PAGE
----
I was reading this article by Alexander Paseau on "Proofs of the Compactness Theorem" and, when explaining Henkin's construction for propositional logic, he makes a comment on how it's not necessary to use Zorn's Lemma to obtain the desired maximal set, but only the Ultrafilter Lemma. Now, the proofs of compactness via ultrafilters that I'm aware of make a detour by Lindenbaum's algebra in order to obtain a partial ordering from the preorder defined by $\phi \leq \psi$ iff $\phi \models \psi$. Surprisingly, Paseau bypasses this detour and uses directly the preorder so defined to obtain a maximal set. More formally, let $\Gamma$ be a finitely satisfiable set. He defines

$\Gamma^* = \{ \phi \; | \; \exists \gamma_1, \dots, \gamma_n \in \Gamma ((\gamma_1 \wedge \dots \wedge \gamma_n) \models \phi)\}$

and then claims that $\Gamma^*$ is a filter because (i) $\bot \not \in \Gamma^*$, (ii) if $\phi_1, \phi_2 \in \Gamma^*$, then $\phi_1 \wedge \phi_2 \in \Gamma^*$, and (iii) if $\phi_1 \in \Gamma^*$ and $\phi_1 \models \phi_2$, then $\phi_2 \in \Gamma^*$.

As I said, this would make sense if we were working inside Lindenbaum's algebra, so that there was a partial order in the background; I've never seen the concept of a filter defined in relation to a preorder. Is this something usual, or was Paseau just a bit sloppy in not indicating that he was working with Lindenbaum's algebra?

  • $\begingroup$ I’ve seen it, e.g., in this paper. $\endgroup$ – Brian M. Scott Aug 23 '16 at 2:00
  • $\begingroup$ @BrianM.Scott Thanks, that is a nice paper $\endgroup$ – Nagase Aug 23 '16 at 2:05

I've definitely seen the word "filter" used in the context of preorders to mean what it should - namely, if $\mathbb{P}$ is a preorder and $\mathbb{Q}$ is the associated partial order ($\mathbb{Q}=\mathbb{P}/\equiv_\mathbb{P}$), then a filter $F$ in $\mathbb{P}$ should be exactly the preimage of a filter in $\mathbb{Q}$ under the quotient map. It's easy to check that this is the same as $F$ being upwards closed and closed under finite meets.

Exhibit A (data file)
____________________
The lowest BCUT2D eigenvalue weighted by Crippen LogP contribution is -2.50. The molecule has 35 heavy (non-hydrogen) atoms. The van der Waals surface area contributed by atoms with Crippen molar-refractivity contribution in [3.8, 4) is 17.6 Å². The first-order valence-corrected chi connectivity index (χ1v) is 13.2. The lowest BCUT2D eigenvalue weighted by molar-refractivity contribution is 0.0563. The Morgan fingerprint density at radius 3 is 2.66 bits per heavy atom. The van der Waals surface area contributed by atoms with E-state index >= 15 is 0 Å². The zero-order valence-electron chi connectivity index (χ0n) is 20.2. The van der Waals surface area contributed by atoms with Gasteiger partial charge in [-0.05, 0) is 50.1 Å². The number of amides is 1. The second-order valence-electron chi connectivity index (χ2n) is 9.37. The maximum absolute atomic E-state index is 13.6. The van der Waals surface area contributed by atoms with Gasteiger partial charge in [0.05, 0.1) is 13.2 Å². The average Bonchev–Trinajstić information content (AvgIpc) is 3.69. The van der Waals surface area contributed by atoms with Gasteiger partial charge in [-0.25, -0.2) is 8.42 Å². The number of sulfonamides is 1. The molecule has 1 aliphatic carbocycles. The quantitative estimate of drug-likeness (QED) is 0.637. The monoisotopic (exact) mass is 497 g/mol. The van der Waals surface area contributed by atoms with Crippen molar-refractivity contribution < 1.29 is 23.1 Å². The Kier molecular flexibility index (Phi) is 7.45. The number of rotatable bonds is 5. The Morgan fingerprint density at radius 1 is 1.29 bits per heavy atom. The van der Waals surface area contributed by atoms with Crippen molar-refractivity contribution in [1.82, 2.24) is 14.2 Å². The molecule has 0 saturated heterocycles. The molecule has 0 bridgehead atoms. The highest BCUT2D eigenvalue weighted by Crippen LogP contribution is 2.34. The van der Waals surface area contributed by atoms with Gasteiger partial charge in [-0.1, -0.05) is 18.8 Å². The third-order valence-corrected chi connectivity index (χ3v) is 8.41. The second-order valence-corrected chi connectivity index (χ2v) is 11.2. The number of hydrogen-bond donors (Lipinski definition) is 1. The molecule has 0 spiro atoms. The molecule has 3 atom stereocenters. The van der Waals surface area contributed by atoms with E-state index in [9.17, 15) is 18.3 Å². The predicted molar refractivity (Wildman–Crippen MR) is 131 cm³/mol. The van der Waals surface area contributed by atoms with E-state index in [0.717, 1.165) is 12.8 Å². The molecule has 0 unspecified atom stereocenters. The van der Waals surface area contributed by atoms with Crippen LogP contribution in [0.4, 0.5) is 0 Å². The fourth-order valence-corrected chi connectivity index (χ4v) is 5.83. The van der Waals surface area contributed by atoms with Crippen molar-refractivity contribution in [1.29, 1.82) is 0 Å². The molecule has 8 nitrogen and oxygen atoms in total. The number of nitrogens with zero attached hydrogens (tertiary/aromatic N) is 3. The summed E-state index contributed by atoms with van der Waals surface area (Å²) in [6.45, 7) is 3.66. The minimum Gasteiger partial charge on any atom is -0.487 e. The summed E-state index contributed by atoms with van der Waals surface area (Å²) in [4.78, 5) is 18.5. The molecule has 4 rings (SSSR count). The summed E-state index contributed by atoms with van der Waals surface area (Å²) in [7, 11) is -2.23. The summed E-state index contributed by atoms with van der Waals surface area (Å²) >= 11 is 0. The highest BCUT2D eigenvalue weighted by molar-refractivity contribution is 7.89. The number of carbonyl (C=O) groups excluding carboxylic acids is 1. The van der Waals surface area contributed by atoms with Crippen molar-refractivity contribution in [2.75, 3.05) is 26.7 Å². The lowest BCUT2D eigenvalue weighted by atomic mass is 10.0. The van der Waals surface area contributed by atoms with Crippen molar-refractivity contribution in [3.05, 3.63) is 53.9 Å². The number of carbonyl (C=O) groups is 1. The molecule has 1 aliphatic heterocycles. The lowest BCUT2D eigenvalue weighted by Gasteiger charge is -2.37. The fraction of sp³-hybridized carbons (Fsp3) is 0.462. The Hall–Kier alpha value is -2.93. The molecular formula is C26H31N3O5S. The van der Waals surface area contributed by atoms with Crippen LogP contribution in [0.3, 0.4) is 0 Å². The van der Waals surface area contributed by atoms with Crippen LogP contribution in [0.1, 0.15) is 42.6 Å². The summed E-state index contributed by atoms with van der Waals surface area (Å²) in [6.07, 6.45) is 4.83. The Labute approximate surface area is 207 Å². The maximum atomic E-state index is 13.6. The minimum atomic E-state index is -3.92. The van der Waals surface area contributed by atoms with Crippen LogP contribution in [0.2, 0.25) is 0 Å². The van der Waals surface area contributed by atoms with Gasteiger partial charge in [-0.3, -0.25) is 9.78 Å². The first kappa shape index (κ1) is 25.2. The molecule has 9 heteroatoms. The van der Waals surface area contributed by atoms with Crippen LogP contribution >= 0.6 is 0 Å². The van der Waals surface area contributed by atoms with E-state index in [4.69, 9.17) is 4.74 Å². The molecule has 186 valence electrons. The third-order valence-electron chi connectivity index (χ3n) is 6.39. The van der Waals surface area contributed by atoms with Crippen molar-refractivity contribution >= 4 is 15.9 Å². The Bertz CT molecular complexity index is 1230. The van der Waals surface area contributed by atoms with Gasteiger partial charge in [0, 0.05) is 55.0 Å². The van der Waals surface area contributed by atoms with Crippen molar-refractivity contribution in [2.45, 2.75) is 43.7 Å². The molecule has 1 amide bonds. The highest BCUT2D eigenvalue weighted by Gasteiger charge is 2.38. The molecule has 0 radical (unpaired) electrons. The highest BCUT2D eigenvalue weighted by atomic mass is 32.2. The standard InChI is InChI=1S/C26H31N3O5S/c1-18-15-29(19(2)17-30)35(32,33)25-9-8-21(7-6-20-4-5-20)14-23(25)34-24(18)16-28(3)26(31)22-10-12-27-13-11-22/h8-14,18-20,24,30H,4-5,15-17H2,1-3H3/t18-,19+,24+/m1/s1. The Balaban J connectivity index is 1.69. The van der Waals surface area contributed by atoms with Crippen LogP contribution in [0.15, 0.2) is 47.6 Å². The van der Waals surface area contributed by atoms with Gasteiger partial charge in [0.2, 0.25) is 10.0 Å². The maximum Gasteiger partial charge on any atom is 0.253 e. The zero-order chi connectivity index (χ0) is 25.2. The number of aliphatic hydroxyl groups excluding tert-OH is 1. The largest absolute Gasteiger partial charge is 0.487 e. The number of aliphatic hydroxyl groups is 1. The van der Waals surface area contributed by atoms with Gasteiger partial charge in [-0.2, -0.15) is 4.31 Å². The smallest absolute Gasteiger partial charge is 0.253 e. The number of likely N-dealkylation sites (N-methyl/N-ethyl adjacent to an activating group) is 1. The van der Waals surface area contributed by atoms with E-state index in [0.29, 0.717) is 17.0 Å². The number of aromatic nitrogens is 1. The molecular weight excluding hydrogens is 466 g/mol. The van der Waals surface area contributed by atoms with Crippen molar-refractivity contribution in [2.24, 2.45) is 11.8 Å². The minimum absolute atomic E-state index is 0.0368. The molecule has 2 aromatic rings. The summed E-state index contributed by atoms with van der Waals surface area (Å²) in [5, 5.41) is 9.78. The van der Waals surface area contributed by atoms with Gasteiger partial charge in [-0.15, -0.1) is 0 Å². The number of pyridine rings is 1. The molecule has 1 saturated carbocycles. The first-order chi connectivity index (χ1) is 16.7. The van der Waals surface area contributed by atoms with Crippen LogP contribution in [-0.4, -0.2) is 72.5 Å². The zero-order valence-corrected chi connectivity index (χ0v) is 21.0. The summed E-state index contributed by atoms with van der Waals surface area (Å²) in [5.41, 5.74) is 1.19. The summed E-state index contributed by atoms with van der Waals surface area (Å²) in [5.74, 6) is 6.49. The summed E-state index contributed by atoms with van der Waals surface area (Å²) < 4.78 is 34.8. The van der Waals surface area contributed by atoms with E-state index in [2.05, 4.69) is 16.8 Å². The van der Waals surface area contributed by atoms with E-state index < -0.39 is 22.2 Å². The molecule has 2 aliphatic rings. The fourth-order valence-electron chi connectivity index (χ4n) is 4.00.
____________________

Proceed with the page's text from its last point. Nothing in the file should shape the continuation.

• $\begingroup$ Alright, but even so the filter in the preorder is defined in connection with the associated partial order, right? $\endgroup$ – Nagase Aug 23 '16 at 2:06
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    $\begingroup$ @Nagase Doesn't have to be - I just gave that definition to connect with the partial orders definition. A filter in a preorder is defined by being closed upwards and under finite meets. We just need to be a little careful about what these terms mean: e.g. "closed upwards" means $\forall x, y(x\in F, y\ge x\rightarrow y\in F)$ ($\ge$, not $>$), and meets in a preorder are not unique ($x$ is a meet of $y$ and $z$ if $x\le y, z$ and for all $x'\le y, z$, $x\ge x'$). There's no need to bring partial orders into it. $\endgroup$ – Noah Schweber Aug 23 '16 at 2:16
  • $\begingroup$ Got it. So the non-uniqueness of meets don't cause any problems? $\endgroup$ – Nagase Aug 23 '16 at 2:18
  • $\begingroup$ @Nagase No, it doesn't. $\endgroup$ – Noah Schweber Aug 23 '16 at 2:18
  • $\begingroup$ I thought that the meet filter condition on predeorder is: wehenever $x,y\in F$ then $F$ contains some lower bound of $x,y$. Which is is the same as being closed under finite meets in $\wedge$-semilattices. $\endgroup$ – Gur Ismael Aug 23 '16 at 7:42

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